According to sources close to the incumbent Governor, there has been no intimation from the government that he was being replaced though there are reports that the government has been unhappy over the management of monetary policy during the pandemic. According to the Monetary Law Act, the Governor cannot be removed/replaced unless he vacates (resigns) from the post on his own volition or is removed due to committing fraud or due to ill health.

Mr. Cabraal was appointed on 1st July 2006 and resigned on 9th January 2015, midway in his second term when Maithripala Sirisena was elected President.

Some reports indicate that the former Governor is seeking the position with the addition of Cabinet status (just like Sri Lanka’s High Commissioner in India Milinda Moragoda). What it means is unclear at the moment and whether this is permissible under current laws, requires some clarity. For example according to the Monetary Law Act, the Governor cannot be a Member of Parliament or a local authority and also cannot hold any public office. It remains to be seen whether being appointed with Cabinet ranking constitutes ‘public office’.

Anyway, by the time this column reaches you, dear reader, Mr. Cabraal may have received the appointment. However, a bigger issue as far as we are concerned is the lack of a Central Bank spokesperson for the media particularly at a time when the country is facing its worst-ever crisis. The COVID-19 pandemic has hit the country’s economy like a thunderbolt and trying to find out how the Central Bank is dealing with its monetary policy direction is often like finding a needle in a haystack. No Central Bank senior official is accessible on record to the media – and by extension to the public – for clarification or comment on matters of extreme importance.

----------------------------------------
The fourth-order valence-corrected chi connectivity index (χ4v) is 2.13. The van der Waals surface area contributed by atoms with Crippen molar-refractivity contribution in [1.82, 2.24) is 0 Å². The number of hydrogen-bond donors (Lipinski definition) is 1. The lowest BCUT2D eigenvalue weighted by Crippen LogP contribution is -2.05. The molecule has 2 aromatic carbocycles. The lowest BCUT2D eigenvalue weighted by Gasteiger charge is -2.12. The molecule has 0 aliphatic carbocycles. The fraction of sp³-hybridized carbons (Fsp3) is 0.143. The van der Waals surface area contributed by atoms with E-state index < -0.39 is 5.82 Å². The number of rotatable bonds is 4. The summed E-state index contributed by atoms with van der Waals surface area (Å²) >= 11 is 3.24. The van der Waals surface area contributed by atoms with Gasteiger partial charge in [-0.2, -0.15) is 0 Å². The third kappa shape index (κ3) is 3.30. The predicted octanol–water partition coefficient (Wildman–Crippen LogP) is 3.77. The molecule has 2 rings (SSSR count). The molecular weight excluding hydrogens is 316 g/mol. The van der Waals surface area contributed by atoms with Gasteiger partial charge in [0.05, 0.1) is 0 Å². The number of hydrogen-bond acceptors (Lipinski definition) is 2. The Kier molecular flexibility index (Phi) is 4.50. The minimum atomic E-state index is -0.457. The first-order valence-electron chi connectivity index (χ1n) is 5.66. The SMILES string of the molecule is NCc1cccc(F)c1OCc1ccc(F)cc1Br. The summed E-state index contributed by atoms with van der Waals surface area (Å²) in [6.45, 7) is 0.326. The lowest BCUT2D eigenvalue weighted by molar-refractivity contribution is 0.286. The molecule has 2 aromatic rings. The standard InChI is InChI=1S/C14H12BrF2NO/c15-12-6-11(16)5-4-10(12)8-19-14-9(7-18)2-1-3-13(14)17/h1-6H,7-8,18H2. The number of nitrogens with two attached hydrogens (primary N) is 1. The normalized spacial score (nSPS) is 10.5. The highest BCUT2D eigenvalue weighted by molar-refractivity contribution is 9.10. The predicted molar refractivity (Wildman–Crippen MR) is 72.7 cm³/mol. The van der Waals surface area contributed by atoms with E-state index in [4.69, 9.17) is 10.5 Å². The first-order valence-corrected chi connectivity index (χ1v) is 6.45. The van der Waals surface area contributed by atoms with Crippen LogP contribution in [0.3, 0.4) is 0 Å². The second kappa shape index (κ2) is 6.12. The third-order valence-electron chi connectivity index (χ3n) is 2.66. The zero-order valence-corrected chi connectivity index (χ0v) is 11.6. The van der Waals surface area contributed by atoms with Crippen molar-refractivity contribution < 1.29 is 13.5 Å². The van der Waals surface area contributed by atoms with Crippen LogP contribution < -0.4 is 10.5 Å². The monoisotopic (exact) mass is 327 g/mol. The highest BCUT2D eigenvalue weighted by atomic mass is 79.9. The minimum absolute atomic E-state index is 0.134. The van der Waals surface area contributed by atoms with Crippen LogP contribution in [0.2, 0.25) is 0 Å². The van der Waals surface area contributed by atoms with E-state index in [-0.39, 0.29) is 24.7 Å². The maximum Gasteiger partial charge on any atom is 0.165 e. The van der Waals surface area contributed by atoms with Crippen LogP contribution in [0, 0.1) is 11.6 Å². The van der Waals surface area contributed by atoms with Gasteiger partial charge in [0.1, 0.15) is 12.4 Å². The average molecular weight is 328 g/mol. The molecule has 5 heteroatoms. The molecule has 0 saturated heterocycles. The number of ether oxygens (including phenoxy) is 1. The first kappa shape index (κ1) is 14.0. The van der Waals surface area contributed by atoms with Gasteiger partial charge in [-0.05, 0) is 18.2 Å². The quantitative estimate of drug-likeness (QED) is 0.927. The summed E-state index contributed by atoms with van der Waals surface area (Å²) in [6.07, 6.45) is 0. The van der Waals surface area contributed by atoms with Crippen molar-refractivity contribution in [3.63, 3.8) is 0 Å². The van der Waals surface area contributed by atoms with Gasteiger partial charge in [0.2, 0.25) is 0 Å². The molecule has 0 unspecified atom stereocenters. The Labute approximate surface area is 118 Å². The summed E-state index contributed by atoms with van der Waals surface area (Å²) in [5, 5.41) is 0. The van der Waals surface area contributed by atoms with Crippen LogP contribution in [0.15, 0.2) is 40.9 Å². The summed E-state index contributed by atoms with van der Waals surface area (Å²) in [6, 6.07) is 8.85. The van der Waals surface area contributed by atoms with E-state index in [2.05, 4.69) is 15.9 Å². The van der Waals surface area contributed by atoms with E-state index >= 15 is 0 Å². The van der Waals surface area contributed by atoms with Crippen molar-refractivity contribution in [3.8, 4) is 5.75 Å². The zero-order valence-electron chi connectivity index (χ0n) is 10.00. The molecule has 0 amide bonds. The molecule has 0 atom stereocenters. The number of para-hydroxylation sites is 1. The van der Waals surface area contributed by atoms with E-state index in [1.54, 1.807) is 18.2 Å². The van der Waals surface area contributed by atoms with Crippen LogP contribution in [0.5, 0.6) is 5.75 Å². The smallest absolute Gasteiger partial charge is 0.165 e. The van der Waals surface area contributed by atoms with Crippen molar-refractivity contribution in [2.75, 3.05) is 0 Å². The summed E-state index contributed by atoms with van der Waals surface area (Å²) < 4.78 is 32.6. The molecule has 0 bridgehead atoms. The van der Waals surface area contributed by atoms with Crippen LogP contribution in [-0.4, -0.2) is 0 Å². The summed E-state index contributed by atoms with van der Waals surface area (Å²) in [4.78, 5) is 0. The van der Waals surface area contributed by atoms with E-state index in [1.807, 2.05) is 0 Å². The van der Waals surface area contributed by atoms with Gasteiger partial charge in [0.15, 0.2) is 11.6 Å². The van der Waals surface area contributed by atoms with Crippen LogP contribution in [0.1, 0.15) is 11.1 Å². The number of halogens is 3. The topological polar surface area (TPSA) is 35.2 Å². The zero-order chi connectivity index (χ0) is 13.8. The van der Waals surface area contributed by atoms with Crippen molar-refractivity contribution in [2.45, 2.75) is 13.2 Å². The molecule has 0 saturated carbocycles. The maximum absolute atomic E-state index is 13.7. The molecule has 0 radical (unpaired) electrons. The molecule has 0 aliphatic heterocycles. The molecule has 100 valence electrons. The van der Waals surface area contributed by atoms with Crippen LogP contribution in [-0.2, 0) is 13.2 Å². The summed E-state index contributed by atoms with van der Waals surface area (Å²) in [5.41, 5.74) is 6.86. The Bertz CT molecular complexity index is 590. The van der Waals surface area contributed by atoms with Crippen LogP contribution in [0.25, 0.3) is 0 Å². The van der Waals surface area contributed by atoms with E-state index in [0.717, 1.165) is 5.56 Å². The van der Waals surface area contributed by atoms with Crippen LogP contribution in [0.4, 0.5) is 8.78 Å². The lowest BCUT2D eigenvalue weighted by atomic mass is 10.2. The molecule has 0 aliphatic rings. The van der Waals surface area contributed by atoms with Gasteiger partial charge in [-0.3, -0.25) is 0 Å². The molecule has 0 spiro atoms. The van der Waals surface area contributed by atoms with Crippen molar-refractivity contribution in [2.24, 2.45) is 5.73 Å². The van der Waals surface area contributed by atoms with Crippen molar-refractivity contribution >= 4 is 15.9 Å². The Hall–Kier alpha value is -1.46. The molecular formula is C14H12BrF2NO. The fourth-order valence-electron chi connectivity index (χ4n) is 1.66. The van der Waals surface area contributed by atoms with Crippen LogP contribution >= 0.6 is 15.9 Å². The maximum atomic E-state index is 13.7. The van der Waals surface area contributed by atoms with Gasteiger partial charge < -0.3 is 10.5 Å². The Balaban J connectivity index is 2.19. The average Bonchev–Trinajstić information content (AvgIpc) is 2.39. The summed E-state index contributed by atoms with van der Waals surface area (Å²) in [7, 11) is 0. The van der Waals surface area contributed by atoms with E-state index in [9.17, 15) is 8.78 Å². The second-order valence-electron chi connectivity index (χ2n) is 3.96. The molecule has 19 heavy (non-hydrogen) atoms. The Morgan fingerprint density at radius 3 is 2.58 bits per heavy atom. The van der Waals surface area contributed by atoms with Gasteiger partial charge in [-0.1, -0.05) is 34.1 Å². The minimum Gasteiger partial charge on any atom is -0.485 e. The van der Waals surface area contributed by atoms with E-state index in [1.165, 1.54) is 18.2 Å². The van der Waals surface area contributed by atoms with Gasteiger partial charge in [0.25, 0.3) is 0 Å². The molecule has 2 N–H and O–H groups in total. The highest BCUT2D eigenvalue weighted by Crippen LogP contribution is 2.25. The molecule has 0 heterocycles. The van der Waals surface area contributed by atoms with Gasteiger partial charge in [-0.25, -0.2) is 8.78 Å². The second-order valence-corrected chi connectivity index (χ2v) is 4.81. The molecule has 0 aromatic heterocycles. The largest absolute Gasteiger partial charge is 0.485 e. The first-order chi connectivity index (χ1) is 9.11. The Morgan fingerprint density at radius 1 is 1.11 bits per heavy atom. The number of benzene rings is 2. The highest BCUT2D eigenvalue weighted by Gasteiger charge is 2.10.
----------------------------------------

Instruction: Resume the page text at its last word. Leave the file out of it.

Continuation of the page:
It is as if the media, as the public watchdog, has no right to information at the Central Bank. The only time the media has access to officials is at the monthly media conference where the Governor and his senior officials give a briefing on the monetary policy for the month – after a meeting of the Monetary Board. Until this monthly briefing, no officials – the Governor will on-and-off comment on matters – are available to the media on a regular basis.

Despite these constraints, smart and well-established journalists have developed contacts at the banking regulator (Central Bank), but here too, such sources cannot be quoted, unless approved by the Governor. “Central Bank officials were unavailable for comment,” is the common line seen in the media when writing stories pertaining to bank policy and direction.